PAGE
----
Qualified health insurance premiums include premiums for accident or health insurance or qualified long-term care insurance contracts covering the taxpayer, the taxpayer’s spouse, and the taxpayer’s dependents. The qualified health insurance premiums do not have to be for a plan sponsored by the employer; however, the exclusion does not apply to premiums paid by the employee and reimbursed with pension distributions. Amounts excluded from income under the provision are not taken into account in determining the itemized deduction for medical expenses under section 213 or the deduction for health insurance of self-employed individuals under section 162.

Effective Date
The provision is effective for distributions in taxable years beginning after December 31, 2006.


The term “public safety officer” has the same meaning as under section 1204(8)(A) of the Omnibus Crime Control and Safe Streets Act of 1986.
JanetM CPA, MBA

#3 PA consultant

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Posted 29 January 2007 - 01:28 PM

So I guess then, the criteria wouldn't be met if the retired police officers were participating in the employer's health insurance plan and their premiums were deducted from their monthly pension benefit and forwarded to the employer toward payment of group premium?

#4 TLGeer

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Posted 18 February 2007 - 03:31 PM

No, the rule would apply.
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#5 jaspers

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Posted 06 September 2007 - 03:09 PM

TL Geer,
If the Police Officer retiree receives a monthly pension benefit and the health insurance is deducted from the benefit how is this reported to the IRS in order to take advantage of this provision?

#6 EBBEETS

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Posted 18 December 2007 - 12:42 PM

I have read publication 575 and it appears to me that the premiums would be included on the form 1099R and the retiree must then claim the exclusion. From publication 575 page 6:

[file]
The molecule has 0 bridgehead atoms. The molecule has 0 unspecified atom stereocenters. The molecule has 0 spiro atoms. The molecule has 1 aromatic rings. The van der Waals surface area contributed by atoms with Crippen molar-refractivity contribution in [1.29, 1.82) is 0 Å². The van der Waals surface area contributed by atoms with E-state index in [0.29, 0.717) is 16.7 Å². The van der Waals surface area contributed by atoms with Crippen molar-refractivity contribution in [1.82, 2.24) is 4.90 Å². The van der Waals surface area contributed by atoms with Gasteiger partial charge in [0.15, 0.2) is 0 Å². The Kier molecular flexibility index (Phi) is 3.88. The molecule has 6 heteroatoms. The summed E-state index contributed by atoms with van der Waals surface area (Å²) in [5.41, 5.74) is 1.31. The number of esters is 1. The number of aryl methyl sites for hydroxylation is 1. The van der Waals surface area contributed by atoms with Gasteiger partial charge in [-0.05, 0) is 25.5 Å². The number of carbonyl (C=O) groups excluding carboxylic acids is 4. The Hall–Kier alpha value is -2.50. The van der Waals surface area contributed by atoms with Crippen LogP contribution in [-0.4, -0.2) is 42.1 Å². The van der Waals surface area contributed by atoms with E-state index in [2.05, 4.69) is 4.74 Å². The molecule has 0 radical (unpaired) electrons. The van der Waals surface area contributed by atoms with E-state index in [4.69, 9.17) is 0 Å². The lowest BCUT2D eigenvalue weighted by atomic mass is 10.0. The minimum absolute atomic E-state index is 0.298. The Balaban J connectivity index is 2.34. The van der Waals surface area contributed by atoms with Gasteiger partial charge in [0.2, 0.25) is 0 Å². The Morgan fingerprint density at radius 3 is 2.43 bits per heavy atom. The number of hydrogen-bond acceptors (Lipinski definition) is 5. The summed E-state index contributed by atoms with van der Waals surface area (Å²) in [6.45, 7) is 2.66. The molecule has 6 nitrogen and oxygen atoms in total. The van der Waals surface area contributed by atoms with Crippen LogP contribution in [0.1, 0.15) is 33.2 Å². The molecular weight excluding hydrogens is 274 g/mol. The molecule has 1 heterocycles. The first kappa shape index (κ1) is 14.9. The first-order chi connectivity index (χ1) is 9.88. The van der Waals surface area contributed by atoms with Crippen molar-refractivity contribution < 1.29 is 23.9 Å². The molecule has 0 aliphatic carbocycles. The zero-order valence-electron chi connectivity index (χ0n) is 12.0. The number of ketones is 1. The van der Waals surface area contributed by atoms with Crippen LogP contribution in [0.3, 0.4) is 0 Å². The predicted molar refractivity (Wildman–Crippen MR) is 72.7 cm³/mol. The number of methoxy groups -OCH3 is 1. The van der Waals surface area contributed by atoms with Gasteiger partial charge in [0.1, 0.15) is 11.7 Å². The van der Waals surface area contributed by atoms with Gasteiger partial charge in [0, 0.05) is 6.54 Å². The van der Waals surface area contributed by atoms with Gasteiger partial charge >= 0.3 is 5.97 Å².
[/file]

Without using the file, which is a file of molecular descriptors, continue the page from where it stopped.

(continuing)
"If you make this election, reduce the otherwise taxable amount of your pension or annuity by the amount excluded. The amount shown in box 2a of Form 1099R does not reflect this exclusion. Report your total distributions on Form 1040, line 16a; Form 1040A, line 12a; or Form 1040NR, line 17a. Report the taxable amount on Form 1040, line 16b; Form 1040A, line 12b; or Form 1040NR, line 17b. Enter "PSO" next to the appropriate line on which you report the taxable amount."
Unless there has been some update to publication 575, it appears the 1099-R will include the Gross distribution including the insurance premiums. Is anyone aware of an exception to this?

#7 jaspers

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Posted 18 December 2007 - 10:50 PM

EBBEETS,
"The amount shown in box 2a of Form 1099R does not reflect this exclusion."

It is my understanding that the taxpayer will have to reduce his pension income as reported on the 1099R. Maybe the IRS realized that all issuing entities do not know how much or how little of a premium may have been paid.

#8 DTH

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Posted 29 January 2014 - 01:22 PM

Are these payments subject to federal income tax withholding?